Sky, September 2004
by Jenny Cooney Carrillo
Scarlett Johansson seemed less surprised than anyone else when she failed to win an Oscar nomination for her two hit movies of last year, Lost in Translation and Girl with a Pearl Earring, which both premiere on Sky Box Office this month. Perhaps that's because the 19-year-old actress knows she currently has something much more valuable than any Academy Award. She has heat.
For Lost in Translation she earned a BAFTA award, a Best Actress gong at the Venice Film Festival and a nomination at the Golden Globes. She got another Golden Globe nomination for Girl with a Pearl Earring, but insiders say she was so good in both films that she cancelled herself out for the Oscars. She's also been gracing magazine covers around the world, working with A-list actors and has been linked to hunks such as Jared Leto (Cameron Diaz's ex) and Benicio Del Toro.
In person she is naturally beautiful and self-assured. "It's all flattering." says the teenager of the media attention and great reviews. "The best thing I can say is that it opens the door a bit wider and lets me work with extraordinary people."
Scarlett began acting at the age of eight, having enrolled at the Lee Strasberg Theatre Institute in New York. "I wanted to be Judy Garland, Rosalind Russell or any of the women I saw in those Rogers and Hammerstein musicals. I used to sing and dance and throw all kinds of shows in my house, until my parents finally supported my decision to go to acting school."
Scarlett made her stage debut in the off-Broadway play Sophistry opposite Ethan Hawke, and landed her big-screen breakthrough in Robert Kedford's drama The Horse Whisper-er. Her performance earnt her a Hollywood Reporter Young Star Award, which led to roles in comedy horror Eight Legged Freaks and indie hits such as Ghost World.
In Lost in Translation, she plays a newlywed who goes with her photographer husband on a business trip to Tokyo. With little to do she stumbles into a connection with an equally bored movie star, played by Bill Murray. Girl with a Pearl Earring is something of a departure for her. Set in the 1600s, she plays a maid called Griet who develops an intense relationship with her employer, the Dutch painter Johannes Vermeer, played by Colin Firth. Vermeer becomes so obsessed that he makes her the focus of his most famous work, the painting after which the film is named.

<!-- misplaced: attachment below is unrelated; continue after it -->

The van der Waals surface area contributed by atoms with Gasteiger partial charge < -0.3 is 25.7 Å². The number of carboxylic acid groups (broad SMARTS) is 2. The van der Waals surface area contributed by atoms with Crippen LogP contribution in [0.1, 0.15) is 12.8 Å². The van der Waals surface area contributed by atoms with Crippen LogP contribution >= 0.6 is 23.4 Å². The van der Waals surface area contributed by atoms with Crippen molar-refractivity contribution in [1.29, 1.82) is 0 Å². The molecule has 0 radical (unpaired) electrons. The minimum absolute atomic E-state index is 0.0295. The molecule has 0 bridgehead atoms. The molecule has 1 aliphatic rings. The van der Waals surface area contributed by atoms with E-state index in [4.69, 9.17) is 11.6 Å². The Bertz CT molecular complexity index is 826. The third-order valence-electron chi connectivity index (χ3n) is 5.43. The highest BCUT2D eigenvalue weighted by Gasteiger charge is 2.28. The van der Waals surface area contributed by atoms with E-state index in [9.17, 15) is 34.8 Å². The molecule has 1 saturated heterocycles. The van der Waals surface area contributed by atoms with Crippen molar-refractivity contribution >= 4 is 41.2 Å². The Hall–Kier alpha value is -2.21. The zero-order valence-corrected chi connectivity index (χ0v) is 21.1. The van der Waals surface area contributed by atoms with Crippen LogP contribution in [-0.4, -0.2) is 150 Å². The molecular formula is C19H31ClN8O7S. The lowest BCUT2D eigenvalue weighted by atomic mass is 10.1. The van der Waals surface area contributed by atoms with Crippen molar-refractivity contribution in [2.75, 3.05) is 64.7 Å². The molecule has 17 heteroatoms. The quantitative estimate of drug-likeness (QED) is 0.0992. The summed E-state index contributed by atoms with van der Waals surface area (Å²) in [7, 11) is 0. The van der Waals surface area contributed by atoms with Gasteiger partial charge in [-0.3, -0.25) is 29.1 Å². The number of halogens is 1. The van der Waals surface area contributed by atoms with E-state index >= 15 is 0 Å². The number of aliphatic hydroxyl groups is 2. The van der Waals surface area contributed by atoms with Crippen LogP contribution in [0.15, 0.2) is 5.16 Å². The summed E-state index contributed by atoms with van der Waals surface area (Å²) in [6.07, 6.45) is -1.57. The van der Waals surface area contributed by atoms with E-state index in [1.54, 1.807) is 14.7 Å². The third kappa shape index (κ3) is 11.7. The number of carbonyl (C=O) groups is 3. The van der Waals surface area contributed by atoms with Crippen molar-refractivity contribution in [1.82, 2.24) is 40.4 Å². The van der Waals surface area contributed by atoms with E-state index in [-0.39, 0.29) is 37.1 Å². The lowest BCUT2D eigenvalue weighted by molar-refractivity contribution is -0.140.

Shooting started on the film only a matter of days after she finished Lost in Translation. The two films came out back-to-back in October 2003. "I remember I was really emotionally vulnerable coming off Lost in Translation and going into that film," she now recalls. "I was tired, I was overworked and I had 10 days to prepare. There wasn't tnw time to do anything other than pray it would work out!"
For many young actresses, working with established movie stars such as Bill Murray and Colin Firth would faze them. Not our Scarlett though. "Colin was wearing that absurd wig as Vermeer, which provided a lot of entertainment," she says. "I also had to wear that awful bonnet, which he kept saying was like a peeled egg. I would came back with, 'you look like some hairy creature from the black lagoon!'" she laughs. "But he was also the most supportive actor anybody could hope for. l could say, 'Colin. I know you have the rest of the day off, but could you stand on the other side of the door so I know you're there when they shoot my scene?' and he'd say. 'no problem.'"
And Bill Murray? "Bill takes his game seriously in more ways than one," she continues. "It was almost like being in a boxing match. We'd go out there, have these intense scenes and then we each went to our corners and sat there. I can't say I really know him well. I did respect the fact that he knew exactly what worked for him and what didn't and that was a pleasure to be around."
Needless to say, Scarlett has not been short of movie offers. Coming up is A Love Song for Bobby Long, in which she worked alongside John Travolta.
"I love that man like a family member," she says adoringly of her co-star. "During the shoot I missed him so much over the weekends and, when I told him that, he would get overly emotional and cry."
Other films Scarlett has completed include The Perfect Score, a dark comedy about high-school students planning to steal the college entrance exam, and A Good Woman, based on the Oscar Wilde play Lady Windermere's Fan.
Although still a teenager, Scarlett comes across as being in firm control of her career. The Perfect Score may be about a group of high-school students, but it has an intelligent edge and is certainly no popcorn flick. "I try to make reasonable decisions, not dumb things down for myself," she says. "I don't need to be patronised, so if that's a sign of maturity, then I suppose I am mature."
Despite being romantically linked in the press to 33-year-old actor Jared Leto and 37-year-old Oscar winner Benicio Del Toro, Scarlett says she's "for the most part single".
"I've learned so much about myself and my own survival instinct that it's been a huge growing time for me. My parents have always told me I should meet lots and lots of people, so that's the philosophy I've taken."